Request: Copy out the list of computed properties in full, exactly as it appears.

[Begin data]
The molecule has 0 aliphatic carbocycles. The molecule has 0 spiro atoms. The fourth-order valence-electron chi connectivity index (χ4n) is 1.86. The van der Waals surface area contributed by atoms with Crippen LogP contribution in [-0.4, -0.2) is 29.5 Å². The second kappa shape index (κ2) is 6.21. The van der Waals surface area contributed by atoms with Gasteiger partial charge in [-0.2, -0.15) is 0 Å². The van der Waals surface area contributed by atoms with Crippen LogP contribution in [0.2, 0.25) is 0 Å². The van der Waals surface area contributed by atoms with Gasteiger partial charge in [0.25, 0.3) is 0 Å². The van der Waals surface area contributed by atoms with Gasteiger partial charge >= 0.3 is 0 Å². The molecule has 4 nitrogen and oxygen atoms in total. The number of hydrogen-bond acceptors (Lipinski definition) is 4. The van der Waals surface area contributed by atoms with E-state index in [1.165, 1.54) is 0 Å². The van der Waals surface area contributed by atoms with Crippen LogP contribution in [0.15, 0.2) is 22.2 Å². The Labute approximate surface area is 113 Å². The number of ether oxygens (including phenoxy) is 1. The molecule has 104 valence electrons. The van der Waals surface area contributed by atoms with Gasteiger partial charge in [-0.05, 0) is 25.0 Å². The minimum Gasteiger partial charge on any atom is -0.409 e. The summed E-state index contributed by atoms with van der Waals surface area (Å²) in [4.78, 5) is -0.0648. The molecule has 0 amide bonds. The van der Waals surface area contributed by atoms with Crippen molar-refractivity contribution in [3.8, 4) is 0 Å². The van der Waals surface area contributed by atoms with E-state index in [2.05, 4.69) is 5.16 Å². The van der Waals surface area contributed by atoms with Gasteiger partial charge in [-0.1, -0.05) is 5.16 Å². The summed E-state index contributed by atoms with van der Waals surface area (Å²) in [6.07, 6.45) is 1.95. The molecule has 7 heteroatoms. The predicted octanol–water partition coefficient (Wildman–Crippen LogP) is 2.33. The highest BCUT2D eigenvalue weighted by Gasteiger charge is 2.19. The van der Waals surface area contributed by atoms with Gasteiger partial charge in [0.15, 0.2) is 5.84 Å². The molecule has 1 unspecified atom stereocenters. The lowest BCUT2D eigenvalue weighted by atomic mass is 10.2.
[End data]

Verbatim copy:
The molecule has 0 aliphatic carbocycles. The molecule has 0 spiro atoms. The fourth-order valence-electron chi connectivity index (χ4n) is 1.86. The van der Waals surface area contributed by atoms with Crippen LogP contribution in [-0.4, -0.2) is 29.5 Å². The second kappa shape index (κ2) is 6.21. The van der Waals surface area contributed by atoms with Gasteiger partial charge in [-0.2, -0.15) is 0 Å². The van der Waals surface area contributed by atoms with Crippen LogP contribution in [0.2, 0.25) is 0 Å². The van der Waals surface area contributed by atoms with Gasteiger partial charge in [0.25, 0.3) is 0 Å². The van der Waals surface area contributed by atoms with Gasteiger partial charge >= 0.3 is 0 Å². The molecule has 4 nitrogen and oxygen atoms in total. The number of hydrogen-bond acceptors (Lipinski definition) is 4. The van der Waals surface area contributed by atoms with E-state index in [1.165, 1.54) is 0 Å². The van der Waals surface area contributed by atoms with Crippen LogP contribution in [0.15, 0.2) is 22.2 Å². The Labute approximate surface area is 113 Å². The number of ether oxygens (including phenoxy) is 1. The molecule has 104 valence electrons. The van der Waals surface area contributed by atoms with Gasteiger partial charge in [-0.05, 0) is 25.0 Å². The minimum Gasteiger partial charge on any atom is -0.409 e. The summed E-state index contributed by atoms with van der Waals surface area (Å²) in [4.78, 5) is -0.0648. The molecule has 0 amide bonds. The van der Waals surface area contributed by atoms with Crippen molar-refractivity contribution in [3.8, 4) is 0 Å². The van der Waals surface area contributed by atoms with E-state index in [2.05, 4.69) is 5.16 Å². The van der Waals surface area contributed by atoms with Gasteiger partial charge in [-0.1, -0.05) is 5.16 Å². The summed E-state index contributed by atoms with van der Waals surface area (Å²) in [6.07, 6.45) is 1.95. The molecule has 7 heteroatoms. The predicted octanol–water partition coefficient (Wildman–Crippen LogP) is 2.33. The highest BCUT2D eigenvalue weighted by Gasteiger charge is 2.19. The van der Waals surface area contributed by atoms with Gasteiger partial charge in [0.15, 0.2) is 5.84 Å². The molecule has 1 unspecified atom stereocenters. The lowest BCUT2D eigenvalue weighted by atomic mass is 10.2.